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A graph is worth a thousand words

(Click for larger view)
From the blog of the admirable Father Gary Dickson, who celebrates the traditional Mass every Sunday for Catholics of the Diocese of Hexham and Newcastle (Northumberland and Durham, Northern England):

Last weekend we read out a Diocesan pastoral letter at all Masses and distributed leaflets outlining future plans for the development of the Diocese. The leaflet makes interesting and indeed, amusing reading in that it speaks of a diocese “founded on an immensely rich Christian heritage that has thrived and flourished over hundreds of years despite the many difficulties it has faced”. Directly beneath these words are two graphs showing the decline in Diocesan priests (from 360 in 1972 to 150 in 2013) and of Mass attendance (from 100,000 in 1980 to 40,000 in 2014).

If the Diocese flourished so well during the Viking Invasions and Reformation Persecutions but has dwindled in the last fifty years, we need to ask “what have we been doing that precipitated this?”. After all, we came through the Viking raids and Reformation in flourishing manner; why have we not overcome the person-centred, subjectivist, relativist ideologies of the 1960’s? Probably because the person-centred, subjectivist, relativist ideologies tap into our concupiscence; we are all too keen on self-satisfaction and aggrandisement.

We are given slogans such as ‘a vibrant Church’ but this is obviously untrue: the only thing that has shown itself full to be full of energy is the progression of disintegration. This is not unique to our Diocese and Catholic leaders throughout the Western world need to wake up to the reality of the situation. Some have in fact woken up and are attempting to address the bad liturgy, bad catechises and failure to promote the priesthood that has gone on since the 1960’s, but these are rare men and too often dismissed and isolated by their confrères.

To point to increased lay involvement in diocesan structures, in liturgy and in pastoral care is not to indicate a flourishing Church, but to indicate a Church wherein the folk have been removed from their vocation as the leaven in the world to make up for the falling number of priests. This fall actually resulted from priests handing over so many of their tasks to their people in the mistaken idea that Vatican II’s call to ‘lay mission’ meant ‘lay ministry’, that they diminished the role of the priest (and gave the laity the impression that their vocation as the leaven in society -to which they are called by Christ- was of lesser value than then the cultic and governing role of the priest). Unless we re-affirm the role of the priest and promote the God-given call of the laity as the leaven in society, we will see no flourishing except that of increasing disintegration.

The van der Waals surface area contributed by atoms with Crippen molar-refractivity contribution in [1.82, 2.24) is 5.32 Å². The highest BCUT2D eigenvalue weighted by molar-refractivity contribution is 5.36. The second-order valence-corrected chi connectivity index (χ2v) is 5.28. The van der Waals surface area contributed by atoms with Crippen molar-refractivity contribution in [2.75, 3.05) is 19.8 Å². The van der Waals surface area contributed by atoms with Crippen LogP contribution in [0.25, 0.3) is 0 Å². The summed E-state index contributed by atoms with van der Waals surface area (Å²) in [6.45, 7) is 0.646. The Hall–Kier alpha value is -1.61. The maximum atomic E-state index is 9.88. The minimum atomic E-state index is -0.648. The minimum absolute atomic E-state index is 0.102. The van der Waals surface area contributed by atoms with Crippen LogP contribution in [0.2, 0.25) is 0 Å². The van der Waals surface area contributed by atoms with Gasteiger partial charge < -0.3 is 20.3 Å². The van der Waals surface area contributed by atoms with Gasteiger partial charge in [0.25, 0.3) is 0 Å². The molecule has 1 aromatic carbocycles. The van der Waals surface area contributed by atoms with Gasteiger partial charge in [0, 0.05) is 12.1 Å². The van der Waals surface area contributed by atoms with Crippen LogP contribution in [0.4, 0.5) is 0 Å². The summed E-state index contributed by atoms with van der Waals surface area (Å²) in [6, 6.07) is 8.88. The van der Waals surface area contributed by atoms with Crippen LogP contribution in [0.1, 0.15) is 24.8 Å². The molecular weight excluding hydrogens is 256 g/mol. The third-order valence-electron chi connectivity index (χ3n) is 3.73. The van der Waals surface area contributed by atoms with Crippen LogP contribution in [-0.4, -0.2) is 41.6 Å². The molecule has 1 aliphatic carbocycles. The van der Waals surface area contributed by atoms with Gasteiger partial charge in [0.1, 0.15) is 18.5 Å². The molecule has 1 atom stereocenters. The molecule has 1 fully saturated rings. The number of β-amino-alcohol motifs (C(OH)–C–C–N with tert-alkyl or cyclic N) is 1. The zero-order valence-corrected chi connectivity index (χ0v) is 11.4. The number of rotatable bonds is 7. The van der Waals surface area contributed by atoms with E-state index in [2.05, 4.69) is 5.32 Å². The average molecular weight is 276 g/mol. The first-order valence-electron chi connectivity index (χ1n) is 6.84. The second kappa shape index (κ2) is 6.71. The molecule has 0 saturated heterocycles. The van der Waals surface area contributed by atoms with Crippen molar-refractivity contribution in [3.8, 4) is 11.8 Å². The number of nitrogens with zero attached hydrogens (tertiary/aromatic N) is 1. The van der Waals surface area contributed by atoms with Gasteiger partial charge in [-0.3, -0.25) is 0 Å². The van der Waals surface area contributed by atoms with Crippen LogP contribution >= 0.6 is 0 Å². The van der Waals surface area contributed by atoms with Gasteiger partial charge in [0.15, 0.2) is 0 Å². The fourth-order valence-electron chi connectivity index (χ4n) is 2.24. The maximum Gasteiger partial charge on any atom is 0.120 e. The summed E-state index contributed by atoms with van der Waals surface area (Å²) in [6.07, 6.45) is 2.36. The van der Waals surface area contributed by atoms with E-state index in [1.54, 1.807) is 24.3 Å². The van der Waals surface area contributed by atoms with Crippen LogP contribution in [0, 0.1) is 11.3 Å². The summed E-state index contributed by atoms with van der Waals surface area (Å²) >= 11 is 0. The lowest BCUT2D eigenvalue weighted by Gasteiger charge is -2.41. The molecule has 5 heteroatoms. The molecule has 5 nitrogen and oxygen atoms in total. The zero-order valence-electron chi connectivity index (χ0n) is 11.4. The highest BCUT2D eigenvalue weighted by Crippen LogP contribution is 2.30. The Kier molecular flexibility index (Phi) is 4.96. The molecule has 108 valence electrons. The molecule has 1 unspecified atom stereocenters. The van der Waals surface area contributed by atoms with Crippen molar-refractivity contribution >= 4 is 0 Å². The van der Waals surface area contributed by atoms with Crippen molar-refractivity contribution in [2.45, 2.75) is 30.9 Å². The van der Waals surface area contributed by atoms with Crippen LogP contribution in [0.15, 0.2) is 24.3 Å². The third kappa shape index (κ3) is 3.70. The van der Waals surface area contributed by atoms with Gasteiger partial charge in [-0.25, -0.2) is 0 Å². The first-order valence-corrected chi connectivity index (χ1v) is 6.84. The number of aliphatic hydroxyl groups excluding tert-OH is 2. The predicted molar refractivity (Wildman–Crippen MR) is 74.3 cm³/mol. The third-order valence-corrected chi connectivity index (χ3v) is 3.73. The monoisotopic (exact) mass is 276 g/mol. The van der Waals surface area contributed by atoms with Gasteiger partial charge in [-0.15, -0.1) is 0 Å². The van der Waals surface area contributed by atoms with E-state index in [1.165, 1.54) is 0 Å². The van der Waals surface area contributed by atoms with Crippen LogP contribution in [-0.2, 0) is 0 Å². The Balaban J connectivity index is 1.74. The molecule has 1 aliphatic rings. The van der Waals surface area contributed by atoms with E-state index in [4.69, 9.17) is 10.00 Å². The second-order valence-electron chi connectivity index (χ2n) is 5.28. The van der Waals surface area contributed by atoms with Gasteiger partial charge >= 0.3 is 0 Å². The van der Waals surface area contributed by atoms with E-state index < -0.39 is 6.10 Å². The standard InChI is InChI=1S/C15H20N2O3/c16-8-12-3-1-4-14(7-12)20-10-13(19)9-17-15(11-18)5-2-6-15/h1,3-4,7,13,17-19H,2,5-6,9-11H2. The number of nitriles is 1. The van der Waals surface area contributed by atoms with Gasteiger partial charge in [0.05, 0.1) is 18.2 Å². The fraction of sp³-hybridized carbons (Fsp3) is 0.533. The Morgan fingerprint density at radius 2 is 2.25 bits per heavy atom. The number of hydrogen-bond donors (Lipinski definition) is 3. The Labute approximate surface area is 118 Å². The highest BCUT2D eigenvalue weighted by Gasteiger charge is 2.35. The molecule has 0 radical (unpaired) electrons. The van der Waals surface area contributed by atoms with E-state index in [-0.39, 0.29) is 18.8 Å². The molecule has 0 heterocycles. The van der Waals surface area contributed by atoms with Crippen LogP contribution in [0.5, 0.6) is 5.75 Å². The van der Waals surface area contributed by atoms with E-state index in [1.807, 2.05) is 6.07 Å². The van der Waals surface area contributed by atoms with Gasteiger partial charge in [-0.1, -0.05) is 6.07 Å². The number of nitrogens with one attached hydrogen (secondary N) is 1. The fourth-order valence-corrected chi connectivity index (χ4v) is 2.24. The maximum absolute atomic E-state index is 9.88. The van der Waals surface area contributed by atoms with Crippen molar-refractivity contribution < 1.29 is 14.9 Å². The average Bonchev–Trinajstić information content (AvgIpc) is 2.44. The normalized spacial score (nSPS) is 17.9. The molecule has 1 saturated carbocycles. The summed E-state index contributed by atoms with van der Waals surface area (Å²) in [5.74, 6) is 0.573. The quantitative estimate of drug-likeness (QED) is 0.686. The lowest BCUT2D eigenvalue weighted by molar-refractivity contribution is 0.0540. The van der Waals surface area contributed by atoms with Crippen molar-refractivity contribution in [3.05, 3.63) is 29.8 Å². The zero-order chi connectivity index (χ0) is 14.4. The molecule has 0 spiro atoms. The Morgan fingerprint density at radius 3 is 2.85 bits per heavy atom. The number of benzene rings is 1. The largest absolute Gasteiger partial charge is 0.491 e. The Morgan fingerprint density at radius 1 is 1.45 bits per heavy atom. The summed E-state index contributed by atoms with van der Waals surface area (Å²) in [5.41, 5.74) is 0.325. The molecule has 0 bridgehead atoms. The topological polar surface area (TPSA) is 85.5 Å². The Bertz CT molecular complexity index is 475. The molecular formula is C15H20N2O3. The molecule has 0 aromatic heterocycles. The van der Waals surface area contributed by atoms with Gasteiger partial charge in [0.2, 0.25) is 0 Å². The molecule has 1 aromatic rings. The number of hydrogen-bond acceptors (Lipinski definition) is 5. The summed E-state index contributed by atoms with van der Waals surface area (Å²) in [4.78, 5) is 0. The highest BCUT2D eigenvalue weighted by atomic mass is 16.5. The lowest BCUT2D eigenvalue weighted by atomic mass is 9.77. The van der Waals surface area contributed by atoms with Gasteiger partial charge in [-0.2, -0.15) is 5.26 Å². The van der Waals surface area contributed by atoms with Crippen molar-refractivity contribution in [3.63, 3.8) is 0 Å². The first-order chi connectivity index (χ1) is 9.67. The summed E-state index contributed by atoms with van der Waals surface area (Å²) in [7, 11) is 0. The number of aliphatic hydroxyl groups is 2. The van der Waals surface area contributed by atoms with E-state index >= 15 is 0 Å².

Deanery Reorganisation of Masses...

Linked to the fall in the number of priests active in the Diocese, our Deanery recently worked out a plan wherein every one of our 10 parishes will have one Sunday Mass, since all Masses will be celebrated at a time which allows these Masses to continue should the Deanery only have 3 priests active over a particular weekend (or indeed, long term). The following is proposed for printing in our parish bulletin this coming weekend:

From the First Sunday in Advent (next Sunday) every parish in the Deanery will go to one Mass per parish. This ensures that even if only three priests are active, every parish can retain its Sunday Mass. For some to lose their favourite Mass time is annoying, but we should fit our lives around Mass, not fit Mass around our lives.

Our parish is blest in that, since we alone provide the Old Form of Mass, we will retain two Masses each weekend. I know many would prefer a New Form of Mass on a Sunday morning and would move the Traditional Mass, but we cannot demand that others are pushed out and marginalised to suit us. Further, none of us can claim the right to say that the Form of Mass that was good enough for the saints for 1500 years; good enough for the martyrs to die for, and good enough for our parents, is beneath us. Such haughtiness is not good, especially when it is directed towards the belittling of what the Church regarded as her greatest treasure -and which still has FULL EQUALITY IN CHURCH LAW with the New Form of Mass -and indeed, it has a certain priority in terms of Custom (on which some church laws are based). Let us rejoice that we have options other folk in the deanery do not.

Attitudes hostile to the TLM are not limited to this parish; it seems it is quite widespread, and to arise from a detestation for and fear of the past (a past wherein the Church flourished). Is it not time to regain our humility before God, and our gratefulness that we have any Mass –and priests- at all? [Source]